Importance of Media in Sports
Television, radio, newspapers, magazines, and online websites or portals constitute what we know as mass media. Even mediums such as literature and cinema form parts of mass media. Mass media influences the lives and minds of humans in several ways. The psycho-social development of the human mind is influenced heavily by the media. The ‘media effect’ affects and shapes individual views and beliefs, and influences how a person perceives certain things and then opinionates. The overall influence of all forms of mass media has augmented drastically over the years and will continue to do so with time. One could almost certainly say that the media influences human perceptions and opinions massively because we see or know only what they wish to show us. But we probably would not be able to know even what we know had the media not existed!
The primary objective of any form of media is to communicate something to the target audience to expand its periphery of visibility. The relationship between sports and mass media is intimate because media not only carves public opinion but also helps propagate it, thus promoting sporting events. Social media, sports broadcasting, sports journalism, and sports coverage influence and shape public perception of sports. One may start liking a sport just because of the hype that it has gained. One is even made aware of the various sports that they do not know of and athletes that they have not heard of before because of how mass media increases the popularity of sports.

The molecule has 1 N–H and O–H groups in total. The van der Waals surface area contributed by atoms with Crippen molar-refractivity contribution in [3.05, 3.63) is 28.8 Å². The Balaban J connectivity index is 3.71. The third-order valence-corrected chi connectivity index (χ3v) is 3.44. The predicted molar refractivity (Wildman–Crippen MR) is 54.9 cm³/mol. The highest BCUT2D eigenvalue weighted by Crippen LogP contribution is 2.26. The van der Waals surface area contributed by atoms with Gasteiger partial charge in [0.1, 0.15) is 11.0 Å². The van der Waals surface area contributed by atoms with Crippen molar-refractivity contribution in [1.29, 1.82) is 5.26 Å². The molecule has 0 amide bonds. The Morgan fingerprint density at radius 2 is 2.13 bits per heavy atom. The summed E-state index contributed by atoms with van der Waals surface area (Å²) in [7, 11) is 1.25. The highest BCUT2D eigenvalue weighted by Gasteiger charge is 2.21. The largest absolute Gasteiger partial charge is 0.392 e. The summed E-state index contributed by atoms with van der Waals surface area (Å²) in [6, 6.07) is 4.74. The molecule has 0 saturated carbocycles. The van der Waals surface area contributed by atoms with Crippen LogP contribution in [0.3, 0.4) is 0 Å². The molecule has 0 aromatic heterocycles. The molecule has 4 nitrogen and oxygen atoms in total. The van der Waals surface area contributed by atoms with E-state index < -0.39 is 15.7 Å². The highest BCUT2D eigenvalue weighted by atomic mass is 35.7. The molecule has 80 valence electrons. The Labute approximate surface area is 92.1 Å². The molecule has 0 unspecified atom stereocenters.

Sports and media have been complexly bound together in an unbreakable relationship for centuries now. Since the late 1970s, the media and media houses have been of immense value to all sports leagues and organisations all over the world, for the number of companies investing in the same has grown dramatically. The media has always demonstrated a considerable capability to influence the character and development of sporting activities that involve money.
Sports, just like education or politics or, in fact, anything under the Sun, has become a big business in the 20th century. Sports, though not in all its forms, have something to sell. All kinds of sports have events, leagues, clubs and organisations. It can make money now and the relationship with the media is central to this very monetising aspect. The media now determines which sport is deemed popular among the spectators. Even in the past, in comparison to other sports, those that are more attractive to the media have gained greater visibility, exposure and attention. The media only encourages the propagation of existing popular sports, thereby sidelining the less popular sports which also deserve public attention. This bias prevails and will continue to prevail till the media stops influencing the views of the audience so expansively.